3 Things to Know About How SEO is Changing

Search engine optimization – or, SEO – is changing dramatically and in a number of ways. Some are always asking if SEO is dead. Others have long said declaratively that indeed, SEO is dead.

SEO and the search results haystack.

Help readers find that needle in the search engine results haystack.

In reality, SEO does still exist as a way of making web sites accessible and more friendly to readers and search engines. There are certainly things you can do to help your idea or business be more visible via search engines. It just isn’t as expensive as it used to be.

And, that’s a good thing.

1. Search Engine Algorithms Are Smarter. Much Smarter.

In the past, SEO was about tricking search engines by including lots of keywords used in ways that were only search engine friendly and not reader friendly. That resulted in less than engaging content. But, people got found, and it worked for a time.

Now we know that Google’s search engine algorithms utilize artificial intelligence in ways that help search engine results closely mimic how a human brain would search and process the information. That means your content can again be geared toward the reader. As it should be. So, from now on, one of the best SEO practices you can use is to first determine what is important to your audience.

2. Multimedia and Images Are Increasingly Important.

Why? If for no other reason, they are more engaging. Some time ago, Facebook saw engagement increase by 65% once they made their Timeline feature more image-oriented. That’s a pretty telling phenomenon.

The results of more engaging content means more quality traffic and greater potential for sharing and links. And, that will help boost your search engine ranking.

But, the key to images being search engine friendly is to include alt texts – what does the image depict? How does it help tell your story? And, don’t forget those filenames. There are things you can do to help with file organization just as much as SEO.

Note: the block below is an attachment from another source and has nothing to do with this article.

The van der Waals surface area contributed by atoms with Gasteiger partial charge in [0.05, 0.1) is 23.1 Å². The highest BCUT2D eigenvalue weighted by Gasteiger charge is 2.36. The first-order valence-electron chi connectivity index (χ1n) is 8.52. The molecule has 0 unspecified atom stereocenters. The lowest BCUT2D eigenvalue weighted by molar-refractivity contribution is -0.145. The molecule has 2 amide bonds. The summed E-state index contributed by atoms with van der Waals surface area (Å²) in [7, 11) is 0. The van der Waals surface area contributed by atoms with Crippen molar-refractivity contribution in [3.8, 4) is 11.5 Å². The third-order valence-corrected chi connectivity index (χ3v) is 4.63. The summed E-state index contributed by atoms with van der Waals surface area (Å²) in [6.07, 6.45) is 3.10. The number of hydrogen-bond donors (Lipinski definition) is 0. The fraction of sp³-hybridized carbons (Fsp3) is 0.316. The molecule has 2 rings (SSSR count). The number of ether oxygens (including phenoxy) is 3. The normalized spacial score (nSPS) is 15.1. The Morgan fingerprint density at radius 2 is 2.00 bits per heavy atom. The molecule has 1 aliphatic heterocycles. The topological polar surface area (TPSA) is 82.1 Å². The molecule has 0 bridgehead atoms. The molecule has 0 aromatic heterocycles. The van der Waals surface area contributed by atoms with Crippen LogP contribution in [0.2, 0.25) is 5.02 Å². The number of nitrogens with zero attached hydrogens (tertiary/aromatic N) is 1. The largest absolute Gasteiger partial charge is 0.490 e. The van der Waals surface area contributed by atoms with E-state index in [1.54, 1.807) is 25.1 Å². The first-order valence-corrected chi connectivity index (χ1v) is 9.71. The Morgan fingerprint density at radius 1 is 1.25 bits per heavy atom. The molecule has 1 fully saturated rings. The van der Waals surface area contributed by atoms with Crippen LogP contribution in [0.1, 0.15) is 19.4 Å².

3.  Fresh, Indexable Content.

In addition to the applicability of content to a specific topic, search engines are now looking for a broader scope of relevance – and content that is fresh is considered more relevant than older, stale content. So, keep those web sites and virtual tours up-to-date.

And, if that content is fresh, then you need to be letting search engines know that its been updated. Sitemaps are the key to seeing that content gets indexed and that search results keep up with your fresh content.

How All of This SEO Stuff Applies to Whitepoint Smart Tours

Because Whitepoint smart tours are available to include in web sites and specifically in WordPress sites, we’ve worked to make sure that Whitepoint helps make scape content search engine friendly.

For example, all scapes are indexable by search engines with a sitemap generated on our servers. By its very nature, Whitepoint helps content creators mix text with engaging, interactive images – while keeping it all up-to-date as easily as possible.

And, in the end, creating content that is engaging and delivers what your audience wants is the best SEO strategy.

Matthew White

Matthew White blogs on all things related to virtual tours, mobile touring, and tour apps as well as how they relate to web design, SEO, and content marketing. There is also of course helpful information on using Whitepoint - the framework for smarter virtual touring and mobile-friendly tours.

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Is Virtual Tour Marketing a Tool For Your Business?

Virtual tour marketing is an obvious tool for the residential real estate industry. However, there are other areas where virtual tour marketing can help catch new eyeballs and new revenue.

Virtual Tour Marketing: What Is It?

First, let’s define virtual tour marketing as using images and technology to capture the interest of potential customers for a place, event, or product.

For years, putting linear style photo tours online so the tours were viewable on desktop computers was enough. Now, more and more, mobile devices are responsible for a large portion of total web traffic. Imagine how much of it is on demand traffic while in a retail store or in front of a travel destination. Therefore, we now have to make sure that mobile devices – phones and tablets – are included in the technology part of our definition.

Virtual tour marketing can help market products as different as messenger bags and laptops.

This messenger bag and Chromebook both have a lot of features. Despite the dramatic differences between these types of products, virtual tour marketing can help engage customers with both.

Again, virtual tour marketing always comes to mind in the real estate market. In fact, virtual tour marketing is now an expectation of customers in that industry. And, along those lines, anyone in the hospitality industry has come to realize the value of customers “seeing” properties online or on mobile devices.